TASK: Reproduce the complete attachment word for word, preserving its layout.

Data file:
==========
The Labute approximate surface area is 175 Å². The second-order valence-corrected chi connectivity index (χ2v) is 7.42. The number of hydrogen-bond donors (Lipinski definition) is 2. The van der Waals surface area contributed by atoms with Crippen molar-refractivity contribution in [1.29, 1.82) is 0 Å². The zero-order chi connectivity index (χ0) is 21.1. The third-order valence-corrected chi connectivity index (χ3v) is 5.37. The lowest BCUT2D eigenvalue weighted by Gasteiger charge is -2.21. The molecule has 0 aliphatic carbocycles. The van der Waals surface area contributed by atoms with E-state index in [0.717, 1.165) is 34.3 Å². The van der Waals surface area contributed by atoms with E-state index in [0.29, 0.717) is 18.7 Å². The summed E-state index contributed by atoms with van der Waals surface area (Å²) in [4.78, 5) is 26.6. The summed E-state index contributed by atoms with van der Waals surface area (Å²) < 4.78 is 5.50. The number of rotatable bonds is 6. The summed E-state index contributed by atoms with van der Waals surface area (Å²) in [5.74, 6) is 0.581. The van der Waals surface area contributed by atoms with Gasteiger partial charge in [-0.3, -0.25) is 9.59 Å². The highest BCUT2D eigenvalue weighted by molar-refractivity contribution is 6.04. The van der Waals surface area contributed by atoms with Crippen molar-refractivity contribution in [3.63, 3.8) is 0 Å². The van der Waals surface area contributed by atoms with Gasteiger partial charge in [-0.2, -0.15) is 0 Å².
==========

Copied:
The Labute approximate surface area is 175 Å². The second-order valence-corrected chi connectivity index (χ2v) is 7.42. The number of hydrogen-bond donors (Lipinski definition) is 2. The van der Waals surface area contributed by atoms with Crippen molar-refractivity contribution in [1.29, 1.82) is 0 Å². The zero-order chi connectivity index (χ0) is 21.1. The third-order valence-corrected chi connectivity index (χ3v) is 5.37. The lowest BCUT2D eigenvalue weighted by Gasteiger charge is -2.21. The molecule has 0 aliphatic carbocycles. The van der Waals surface area contributed by atoms with E-state index in [0.717, 1.165) is 34.3 Å². The van der Waals surface area contributed by atoms with E-state index in [0.29, 0.717) is 18.7 Å². The summed E-state index contributed by atoms with van der Waals surface area (Å²) in [4.78, 5) is 26.6. The summed E-state index contributed by atoms with van der Waals surface area (Å²) < 4.78 is 5.50. The number of rotatable bonds is 6. The summed E-state index contributed by atoms with van der Waals surface area (Å²) in [5.74, 6) is 0.581. The van der Waals surface area contributed by atoms with Gasteiger partial charge in [-0.3, -0.25) is 9.59 Å². The highest BCUT2D eigenvalue weighted by molar-refractivity contribution is 6.04. The van der Waals surface area contributed by atoms with Crippen molar-refractivity contribution in [3.63, 3.8) is 0 Å². The van der Waals surface area contributed by atoms with Gasteiger partial charge in [-0.2, -0.15) is 0 Å².